Rehab for Boomers
One of the possible consequences of substance abuse is loss of valued relationships. Baby Boomers who enter drug and alcohol rehab centers often recognize this possibility as they make the decision to stop the merry-go-round and renew their lives, their health and their purpose.
Influences of Boomer substance abuse often began in youth.
Boomers have all been affected directly or indirectly by the cultural and world upheavals experienced during the “Psychedelic Age” or “Age of Sex, Drugs and Rock ’n’ Roll.”
Many Boomers spent a large portion of their lives believing in prolonged youth, experimenting with attaining good feelings and making a difference. Some Boomers rebelled against authority. Music, art, the war in Vietnam, and human and civil rights movements all left a mark on the Boomer generation which includes those individuals born between 1946 and 1964.
More than 50 percent of Boomers have tried illicit drugs. Many became addicted to hallucinogens, alcohol or opiates. Some are still addicted to marijuana. In the ’80s, cocaine hit the Boomer generation hard as an addictive but “sophisticated” party drug.
Substance abuse among Boomers today:
- Boomer substance abuse may be a long-term, rebounding or late-onset disease.
- Boomers may revisit drugs they’ve used in the past or switch to another drug of choice.
- Substance abuse has often started with “quick fixes” for Boomers, whether that means alcohol or a combination of illegal stimulants such as cocaine or prescription drugs including oxycodone.
- Current life stresses may stimulate alcohol abuse or the decision to take mind-altering drugs. Boomers are often dealing with financial obligations, and, as the “sandwich” generation, they often simultaneously worry about aging parents, as well as their kids and grandkids. Divorce, chronic pain, loss of job or retirement are all risk factors for chemical dependency.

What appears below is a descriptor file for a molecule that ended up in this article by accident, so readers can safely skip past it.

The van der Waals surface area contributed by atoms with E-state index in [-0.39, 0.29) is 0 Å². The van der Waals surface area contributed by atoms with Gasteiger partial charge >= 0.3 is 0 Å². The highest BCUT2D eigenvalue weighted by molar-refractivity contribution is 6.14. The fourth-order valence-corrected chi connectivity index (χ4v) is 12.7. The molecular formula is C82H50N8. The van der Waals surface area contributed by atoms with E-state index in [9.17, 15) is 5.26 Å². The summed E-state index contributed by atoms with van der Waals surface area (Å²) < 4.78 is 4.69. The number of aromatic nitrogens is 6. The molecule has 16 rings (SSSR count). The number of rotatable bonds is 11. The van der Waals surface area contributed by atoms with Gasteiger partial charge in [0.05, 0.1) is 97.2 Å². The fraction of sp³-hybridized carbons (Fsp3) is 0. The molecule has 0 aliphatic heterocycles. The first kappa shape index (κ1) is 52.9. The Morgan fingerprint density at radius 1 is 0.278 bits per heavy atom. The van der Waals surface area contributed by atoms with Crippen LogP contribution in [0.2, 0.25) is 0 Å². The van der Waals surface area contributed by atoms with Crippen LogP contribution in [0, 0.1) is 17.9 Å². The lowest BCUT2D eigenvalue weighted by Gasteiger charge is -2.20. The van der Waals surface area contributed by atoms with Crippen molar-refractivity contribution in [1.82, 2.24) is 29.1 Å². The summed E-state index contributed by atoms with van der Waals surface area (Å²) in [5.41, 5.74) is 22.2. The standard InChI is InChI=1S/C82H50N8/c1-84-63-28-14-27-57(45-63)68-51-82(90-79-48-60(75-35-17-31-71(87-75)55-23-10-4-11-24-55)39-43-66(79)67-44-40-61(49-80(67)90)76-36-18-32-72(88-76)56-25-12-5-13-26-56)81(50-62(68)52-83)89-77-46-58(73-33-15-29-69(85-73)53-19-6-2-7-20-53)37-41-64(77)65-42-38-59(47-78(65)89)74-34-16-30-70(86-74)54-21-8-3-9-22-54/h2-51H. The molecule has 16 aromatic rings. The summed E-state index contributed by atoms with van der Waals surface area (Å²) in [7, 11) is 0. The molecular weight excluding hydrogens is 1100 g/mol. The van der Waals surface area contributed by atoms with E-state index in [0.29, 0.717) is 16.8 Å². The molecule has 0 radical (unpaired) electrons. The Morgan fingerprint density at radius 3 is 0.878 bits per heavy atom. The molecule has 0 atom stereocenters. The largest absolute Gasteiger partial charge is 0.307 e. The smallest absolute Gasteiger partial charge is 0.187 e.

- Medical problems plague many Boomer addicts. These stem from the types and combinations of drugs they are taking, the quantity and duration of drug use and the effect of these drugs on the body, including the brain.
- Co-occurring mental disorders are commonly found among Boomer addicts like depression and anxiety in its various forms as well as Post-Traumatic Stress Disorder (PTSD) and Obsessive Compulsive Disorder (OCD).
- Process addictions such as eating disorders are common among middle-aged women and can become crossover addictions.
The Process of Recovery
In any form, addiction is devastating but not hopeless. The individual, as well as that person’s family, should be treated in rehab. Treatment is not a quick fix but a process in which the patient is involved. Most Boomers are interested in the neurobiological aspects of this disease, so education should be integrated into rehab.
Co-educational residential rehab encourages peer support. Here are some further components of Boomer-specific rehab:
- Medical detoxification may be implemented as a thorough holistic assessment is being facilitated. This assessment involves medical, social, personal, spiritual, wellness, psychological and psychiatric factors.
- An individualized treatment plan should be designed for multidisciplinary rehab; this begins with stabilization.
- Various group and individual therapies include a wellness regimen personalized to meet your changing needs.
- 12-Step practice and principals are introduced and put into practice along with stabilization.
- Chronic pain and other conditions are treated holistically, and medical care is available on-site.
- Specialty groups may be gender-specific and may include such topics as sex vs. intimacy, marriage, divorce, loss and grief.
- Process addictions such as eating disorders, gambling or sex addiction are treated simultaneously.
The recovery care plan may include continuing care and identifying triggers that aid in relapse prevention. 12-Step practice and support are life-changing as real recovery in sobriety begins.